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Adulthood is not easy. Back in the 1980’s and early 90’s life was delightfully simple. Go to school, play games, rinse and repeat. Of course, we all have different hobbies in addition to videogames, but in general terms it was simple to balance everything out. Long gaming sessions were frequent and easy to arrange.

50 plus hours games seemed not daunting, but a rare treat to savor and dissect. It were friendlier times, when you couldn’t get games fast enough to satisfy the amount of free time you could assign to them. But then, as it is said, shit happens, and said “shit” is growing up. Apart from a few lucky exceptions, I believe most gamers in their late 20’s and early 30’s have to push gaming into de background, it is an insidious process, happening over time, starting when we have to give more of our time to our education in college, or in some cases very time consuming training. And before we know it, in spite of still considering it quite an integral part of our personality and idiosyncrasy, being a gamer begins to fade away. It is a bittersweet and ironic event, when you have enough financial resources to purchase every game your heart desires, yet you can’t, or won’t give enough time to the actual playing of it.

I began to notice the change when the then heated discussion about “hardcore” and “casual” gamers arrived at the spotlight. At first it seemed important to me, and shared the concerns of the “core” for the future of our media of choice, but little by little, I lost focus, and interest in the discussion. The true conflict began however, when the reality of the massive amounts of media we gamers usually consume, be it movies, comics, books, television serials, and games proper, began to conflict with the huge amounts of information and complex skills my training and job required me to master.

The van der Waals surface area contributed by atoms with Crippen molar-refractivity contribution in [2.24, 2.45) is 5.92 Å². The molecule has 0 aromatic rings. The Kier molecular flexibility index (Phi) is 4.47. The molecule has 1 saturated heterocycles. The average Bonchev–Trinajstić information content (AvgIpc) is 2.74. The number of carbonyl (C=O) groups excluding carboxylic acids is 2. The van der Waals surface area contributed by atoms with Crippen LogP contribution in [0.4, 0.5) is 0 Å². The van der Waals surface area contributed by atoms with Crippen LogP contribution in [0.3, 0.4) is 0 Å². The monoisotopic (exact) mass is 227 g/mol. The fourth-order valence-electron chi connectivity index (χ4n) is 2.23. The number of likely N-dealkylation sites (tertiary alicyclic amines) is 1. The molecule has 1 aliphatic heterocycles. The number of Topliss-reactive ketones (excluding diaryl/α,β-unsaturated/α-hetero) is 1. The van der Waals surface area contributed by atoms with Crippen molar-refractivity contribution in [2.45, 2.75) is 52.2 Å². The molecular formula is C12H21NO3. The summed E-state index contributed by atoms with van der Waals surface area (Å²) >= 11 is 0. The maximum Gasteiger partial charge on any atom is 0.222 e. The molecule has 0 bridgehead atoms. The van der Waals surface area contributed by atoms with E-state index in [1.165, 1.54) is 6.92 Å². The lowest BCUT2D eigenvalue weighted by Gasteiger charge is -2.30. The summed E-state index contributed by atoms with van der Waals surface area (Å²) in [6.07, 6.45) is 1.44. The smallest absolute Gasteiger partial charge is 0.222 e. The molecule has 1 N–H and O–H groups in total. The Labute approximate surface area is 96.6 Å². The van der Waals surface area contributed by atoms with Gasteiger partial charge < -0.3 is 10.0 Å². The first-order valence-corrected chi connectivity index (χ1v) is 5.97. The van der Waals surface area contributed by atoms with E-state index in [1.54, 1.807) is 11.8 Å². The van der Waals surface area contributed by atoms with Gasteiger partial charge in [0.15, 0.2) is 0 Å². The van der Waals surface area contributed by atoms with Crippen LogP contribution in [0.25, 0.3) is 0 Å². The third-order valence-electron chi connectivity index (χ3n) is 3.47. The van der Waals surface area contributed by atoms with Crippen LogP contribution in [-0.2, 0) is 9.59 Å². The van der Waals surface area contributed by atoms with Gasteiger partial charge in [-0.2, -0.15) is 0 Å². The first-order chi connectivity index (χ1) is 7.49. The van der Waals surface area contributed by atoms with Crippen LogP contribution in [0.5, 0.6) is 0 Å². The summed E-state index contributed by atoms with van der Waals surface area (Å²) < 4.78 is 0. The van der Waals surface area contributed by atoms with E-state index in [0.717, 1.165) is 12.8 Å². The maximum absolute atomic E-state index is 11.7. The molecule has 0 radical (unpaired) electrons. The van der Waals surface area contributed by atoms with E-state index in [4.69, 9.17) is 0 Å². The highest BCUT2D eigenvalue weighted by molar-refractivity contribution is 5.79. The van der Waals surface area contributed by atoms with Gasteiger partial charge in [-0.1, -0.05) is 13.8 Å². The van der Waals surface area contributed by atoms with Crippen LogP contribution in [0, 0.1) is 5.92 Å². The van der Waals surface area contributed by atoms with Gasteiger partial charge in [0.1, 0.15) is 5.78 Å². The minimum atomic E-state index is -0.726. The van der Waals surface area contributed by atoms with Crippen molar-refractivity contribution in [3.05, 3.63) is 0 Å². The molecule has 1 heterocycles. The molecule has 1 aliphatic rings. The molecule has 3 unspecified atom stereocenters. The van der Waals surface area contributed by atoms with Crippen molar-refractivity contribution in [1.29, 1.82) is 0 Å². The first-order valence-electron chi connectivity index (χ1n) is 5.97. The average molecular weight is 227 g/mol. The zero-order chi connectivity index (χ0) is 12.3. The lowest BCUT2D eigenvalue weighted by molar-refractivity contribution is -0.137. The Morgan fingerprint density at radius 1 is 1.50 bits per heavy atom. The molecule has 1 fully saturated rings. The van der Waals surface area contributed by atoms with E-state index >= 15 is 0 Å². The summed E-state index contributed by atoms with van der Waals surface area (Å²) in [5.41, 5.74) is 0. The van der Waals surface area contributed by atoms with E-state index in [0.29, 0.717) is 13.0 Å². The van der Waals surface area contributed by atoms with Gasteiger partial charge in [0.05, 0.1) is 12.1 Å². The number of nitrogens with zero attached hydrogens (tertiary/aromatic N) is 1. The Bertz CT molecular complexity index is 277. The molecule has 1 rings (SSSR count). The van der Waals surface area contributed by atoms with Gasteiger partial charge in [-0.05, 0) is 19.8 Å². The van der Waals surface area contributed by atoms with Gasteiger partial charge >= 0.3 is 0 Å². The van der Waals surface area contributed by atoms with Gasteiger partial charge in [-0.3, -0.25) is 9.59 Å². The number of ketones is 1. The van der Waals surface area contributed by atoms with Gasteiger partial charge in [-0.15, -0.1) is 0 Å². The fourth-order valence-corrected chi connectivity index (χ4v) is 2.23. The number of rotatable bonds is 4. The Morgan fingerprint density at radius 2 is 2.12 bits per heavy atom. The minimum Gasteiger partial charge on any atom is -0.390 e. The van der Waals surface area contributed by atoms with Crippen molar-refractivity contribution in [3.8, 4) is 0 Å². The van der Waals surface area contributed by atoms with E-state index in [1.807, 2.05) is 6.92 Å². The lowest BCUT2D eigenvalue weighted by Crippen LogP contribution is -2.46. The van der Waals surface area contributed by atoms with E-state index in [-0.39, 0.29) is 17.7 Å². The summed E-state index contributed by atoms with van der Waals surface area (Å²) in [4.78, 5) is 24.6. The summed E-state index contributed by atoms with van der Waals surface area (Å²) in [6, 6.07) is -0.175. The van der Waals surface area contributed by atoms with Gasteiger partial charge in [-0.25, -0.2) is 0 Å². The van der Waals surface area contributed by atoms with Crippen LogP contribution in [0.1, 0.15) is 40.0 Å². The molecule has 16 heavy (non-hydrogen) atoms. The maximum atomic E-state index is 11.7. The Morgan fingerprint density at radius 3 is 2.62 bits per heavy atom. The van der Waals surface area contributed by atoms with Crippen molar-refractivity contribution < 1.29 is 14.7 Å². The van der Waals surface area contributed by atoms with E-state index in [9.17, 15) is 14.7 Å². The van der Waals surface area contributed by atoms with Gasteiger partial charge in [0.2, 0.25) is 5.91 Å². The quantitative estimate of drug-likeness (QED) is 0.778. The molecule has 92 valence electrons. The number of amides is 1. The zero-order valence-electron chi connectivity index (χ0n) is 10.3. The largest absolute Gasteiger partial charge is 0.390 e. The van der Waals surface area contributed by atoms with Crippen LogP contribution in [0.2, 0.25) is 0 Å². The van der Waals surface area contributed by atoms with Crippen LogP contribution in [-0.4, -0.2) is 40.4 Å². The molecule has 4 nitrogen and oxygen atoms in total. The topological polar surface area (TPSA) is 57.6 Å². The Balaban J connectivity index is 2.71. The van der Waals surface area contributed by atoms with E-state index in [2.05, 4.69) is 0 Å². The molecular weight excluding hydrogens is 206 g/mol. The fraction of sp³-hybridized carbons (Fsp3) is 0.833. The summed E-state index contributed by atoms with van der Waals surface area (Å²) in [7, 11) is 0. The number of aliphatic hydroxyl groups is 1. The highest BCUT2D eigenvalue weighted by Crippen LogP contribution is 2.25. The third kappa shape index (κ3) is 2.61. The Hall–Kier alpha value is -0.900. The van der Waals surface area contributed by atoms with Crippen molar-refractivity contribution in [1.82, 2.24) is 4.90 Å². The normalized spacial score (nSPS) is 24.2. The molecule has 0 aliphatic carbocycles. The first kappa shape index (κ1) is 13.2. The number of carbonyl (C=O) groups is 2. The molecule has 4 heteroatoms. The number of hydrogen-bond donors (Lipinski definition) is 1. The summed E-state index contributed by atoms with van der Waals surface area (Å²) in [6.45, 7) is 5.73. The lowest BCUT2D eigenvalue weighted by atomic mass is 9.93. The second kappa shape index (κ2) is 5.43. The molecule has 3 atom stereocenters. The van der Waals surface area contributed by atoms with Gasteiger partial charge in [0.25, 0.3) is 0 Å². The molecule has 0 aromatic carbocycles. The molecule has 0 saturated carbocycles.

At first it was easy, I simply stole a little time here, a little time there, and managed to keep playing, and finishing several games a year. Unfortunately, work tends to become more absorbing and complicated as you advance, and days do not get longer, no matter how hard I wished them to. In the end, the amount of time I ended up conceding to games, and game related media began to dwindle down to basically podcast that I can listen to while driving, a few select websites with fresh news, or quality writing, and the sporadic search for reviews. Yet I don’t stop buying games, both on consoles and on my phone.


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I apologize for the long exposition, but what I wanted was to ask a question. How do you do it? How does one choose which of the dozens of fantastic games released every year to play? How to discriminate which media to consume? How can you manage not to end up with a stack of unopened, unplayed games on the shelf?

I bring this question to the community because I believe that it mirrors my situation better than any other. I do not plan to stop gaming, but I must find a compromise between adulthood and the stubborn remains of my childhood desires.

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